Bangladesh is an attractive destination for investment by foreign companies, the ambassador says
South Korea wants to take the current relations with Bangladesh to a higher level, tapping the enormous potential with focus on three strategies - elevation, diversification and generation.
"Tapping the enormous potential of cooperation and taking the current relations to a higher level are my goals and responsibility," Ambassador Lee Jang-keun said during an interview on Friday, noting that Bangladesh and South Korea have enjoyed solid and robust relations.
The ambassador, who steps into his second year of current tenure, said elevation, diversification and generation were the three keywords that he kept in mind.
"I would like to take the current level of relations to a higher level: elevation. I would like to see more diversified areas of cooperation: diversification. And I would like to place the young people, the new and future generation, at the heart of my endeavour: generation," Ambassador Lee explained.
He said South Korea had been a crucial partner and friend of Bangladesh during the latter country's successful economic development for the past decades.
It is well known that Korean companies have played a key role in making Bangladesh's RMG sector as it is today, the envoy said.
However, the level of cooperation between the two countries is still far below its potential. Surprisingly, Ambassador Lee said, bilateral trade volume has not increased at all for more than 10 years. The RMG sector still occupies the largest part in Korea's investment in Bangladesh.
Ties beyond the pandemic
The unprecedented Covid-19 pandemic is causing a lot of difficulties and challenges. The Korean envoy, however, said both South Korea and Bangladesh have handled the situation rather successfully, even though Bangladesh is currently tackling another surge of infections.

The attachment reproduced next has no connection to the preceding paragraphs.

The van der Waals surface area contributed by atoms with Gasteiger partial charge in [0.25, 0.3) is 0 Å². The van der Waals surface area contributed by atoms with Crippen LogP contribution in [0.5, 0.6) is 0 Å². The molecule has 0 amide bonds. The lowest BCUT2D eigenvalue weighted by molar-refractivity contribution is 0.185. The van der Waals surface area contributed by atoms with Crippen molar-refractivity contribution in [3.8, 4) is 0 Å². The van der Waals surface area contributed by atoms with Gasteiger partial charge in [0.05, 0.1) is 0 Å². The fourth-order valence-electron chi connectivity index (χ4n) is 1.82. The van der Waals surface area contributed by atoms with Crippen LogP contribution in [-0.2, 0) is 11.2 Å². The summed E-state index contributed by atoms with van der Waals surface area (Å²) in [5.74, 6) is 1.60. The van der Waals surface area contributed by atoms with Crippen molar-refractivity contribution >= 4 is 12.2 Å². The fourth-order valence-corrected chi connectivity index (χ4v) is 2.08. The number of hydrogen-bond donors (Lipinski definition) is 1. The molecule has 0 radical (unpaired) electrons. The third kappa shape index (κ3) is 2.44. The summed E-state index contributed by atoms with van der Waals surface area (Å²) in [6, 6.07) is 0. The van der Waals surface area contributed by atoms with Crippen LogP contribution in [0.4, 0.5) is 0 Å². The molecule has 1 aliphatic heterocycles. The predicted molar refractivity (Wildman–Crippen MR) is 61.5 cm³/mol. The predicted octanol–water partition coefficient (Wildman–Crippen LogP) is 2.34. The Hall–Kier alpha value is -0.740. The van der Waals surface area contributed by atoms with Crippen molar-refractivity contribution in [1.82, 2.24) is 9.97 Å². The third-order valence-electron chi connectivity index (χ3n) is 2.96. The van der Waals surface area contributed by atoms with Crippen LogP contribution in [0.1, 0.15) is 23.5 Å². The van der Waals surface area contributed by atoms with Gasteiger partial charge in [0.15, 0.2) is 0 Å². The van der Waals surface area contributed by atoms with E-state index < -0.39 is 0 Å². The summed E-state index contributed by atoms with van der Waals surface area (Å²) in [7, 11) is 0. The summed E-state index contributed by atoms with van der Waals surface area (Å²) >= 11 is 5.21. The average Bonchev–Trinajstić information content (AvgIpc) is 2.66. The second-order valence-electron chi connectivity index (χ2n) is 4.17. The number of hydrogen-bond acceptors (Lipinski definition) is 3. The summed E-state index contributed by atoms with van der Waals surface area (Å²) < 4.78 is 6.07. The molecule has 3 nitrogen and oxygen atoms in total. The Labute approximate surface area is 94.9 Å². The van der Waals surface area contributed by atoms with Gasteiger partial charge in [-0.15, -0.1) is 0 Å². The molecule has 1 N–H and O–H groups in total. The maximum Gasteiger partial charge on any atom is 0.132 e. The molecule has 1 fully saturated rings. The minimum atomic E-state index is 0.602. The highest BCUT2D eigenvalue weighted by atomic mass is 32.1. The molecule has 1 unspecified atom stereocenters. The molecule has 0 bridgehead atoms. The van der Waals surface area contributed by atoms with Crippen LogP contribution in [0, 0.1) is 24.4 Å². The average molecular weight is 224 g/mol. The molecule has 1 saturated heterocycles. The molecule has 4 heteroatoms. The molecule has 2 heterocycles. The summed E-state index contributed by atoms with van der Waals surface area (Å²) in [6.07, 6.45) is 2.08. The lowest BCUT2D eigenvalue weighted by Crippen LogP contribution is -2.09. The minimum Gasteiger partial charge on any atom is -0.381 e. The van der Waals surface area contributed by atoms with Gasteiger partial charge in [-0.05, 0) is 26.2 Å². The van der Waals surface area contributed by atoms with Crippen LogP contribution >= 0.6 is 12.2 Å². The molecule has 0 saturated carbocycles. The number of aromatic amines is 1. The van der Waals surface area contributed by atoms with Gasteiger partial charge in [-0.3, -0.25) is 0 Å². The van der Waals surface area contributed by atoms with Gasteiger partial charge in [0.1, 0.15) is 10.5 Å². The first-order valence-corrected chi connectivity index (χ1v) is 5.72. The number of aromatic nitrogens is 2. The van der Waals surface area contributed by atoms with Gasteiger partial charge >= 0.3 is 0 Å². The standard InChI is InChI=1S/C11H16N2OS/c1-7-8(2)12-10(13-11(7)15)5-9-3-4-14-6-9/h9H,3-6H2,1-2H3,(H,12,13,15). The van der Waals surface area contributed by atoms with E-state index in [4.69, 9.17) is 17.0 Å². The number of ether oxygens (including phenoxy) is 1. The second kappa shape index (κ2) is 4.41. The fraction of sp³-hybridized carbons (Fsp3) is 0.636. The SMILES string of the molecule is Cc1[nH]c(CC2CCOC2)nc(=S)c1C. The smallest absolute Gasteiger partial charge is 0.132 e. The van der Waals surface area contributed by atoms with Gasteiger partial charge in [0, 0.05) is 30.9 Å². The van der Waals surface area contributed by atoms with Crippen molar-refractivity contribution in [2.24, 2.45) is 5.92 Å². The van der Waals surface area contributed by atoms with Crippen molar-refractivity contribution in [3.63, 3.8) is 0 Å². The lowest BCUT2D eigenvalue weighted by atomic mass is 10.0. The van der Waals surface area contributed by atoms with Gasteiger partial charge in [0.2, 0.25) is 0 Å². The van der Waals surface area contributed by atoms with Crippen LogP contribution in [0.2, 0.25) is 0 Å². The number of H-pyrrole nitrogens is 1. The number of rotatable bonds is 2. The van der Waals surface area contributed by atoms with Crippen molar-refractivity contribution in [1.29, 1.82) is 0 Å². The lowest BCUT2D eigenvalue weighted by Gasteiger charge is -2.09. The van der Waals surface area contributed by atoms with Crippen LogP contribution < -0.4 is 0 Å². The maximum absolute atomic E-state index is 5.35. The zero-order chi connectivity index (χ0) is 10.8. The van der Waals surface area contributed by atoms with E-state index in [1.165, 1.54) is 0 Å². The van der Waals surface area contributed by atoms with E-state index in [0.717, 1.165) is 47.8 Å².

"As the saying goes, ‘A friend in need is a friend indeed.’ I am happy to say that Korea has been with Bangladesh in this difficult time," he said, adding that they had provided various assistance to the Bangladesh government to help successfully address the challenges, including $50 million as Economic Development Cooperation Fund (EDCF) soft loan at the end of the last year.
The envoy said the prolonged pandemic had been causing difficulties in his efforts to take the relations to a new height.
"In particular, we couldn't fully utilize the momentum of cooperation which we have successfully cultivated before the pandemic, such as the visit of the Korean prime minister in 2019," Ambassador Lee said.
He hoped to revive the stalled diplomatic exchanges and activities during the latter part of this year.
He said Covid-19 is offering them an opportunity to think hard about the value and future of our relationship. "For the past year, I had many opportunities to participate in events to discuss and share ideas on the future of our relationship, and I was very encouraged to find the willingness and enthusiasm for stronger future ties from both sides."
More FDI amid Covid-19 pandemic
The envoy said Korea was already one of the key foreign investors in Bangladesh. According to the Bangladesh Bank, he said, Korea ranks 4th in gross Foreign Direct Investment (FDI) inflows during 2019-20 fiscal year in Bangladesh, after the UK, Singapore and the US.
In terms of stock volume at the end of the 2019-20 fiscal year, Korea ranks 5th which is higher than other major countries, including Japan. In terms of annual net FDI inflows, Korean companies have invested annually over $100 million since 2011.
"Obviously, the Covid-19 situation appears to slow down Korean companies' investment in Bangladesh, in particular new investment," said the Ambassador.
He, however, said a new Korean company manufacturing camping items recently signed an agreement with Bepza for establishing a factory in Mongla EPZ, with an investment amount of $4.6 million.
There are also several Korean companies discussing investment possibilities with their local Bangladesh partners, Lee mentioned.
"In this regard, I would also like to note that many of the Korean companies in Bangladesh are expanding and reinvesting their capital every year. Youngone, the largest Korean investor, alone is reinvesting over $30 million annually," he said.
Korean companies are still seeing the competitive labour cost of Bangladesh as an important merit for investment.
Ambassador Lee said it may be the reason why the majority of Korean investment is in the RMG sector, which is a typical labour-intensive sector as well as the largest export industry.
But as the country is developing and changing speedily, he said, the expanding domestic market is becoming increasingly attractive to Korean investors.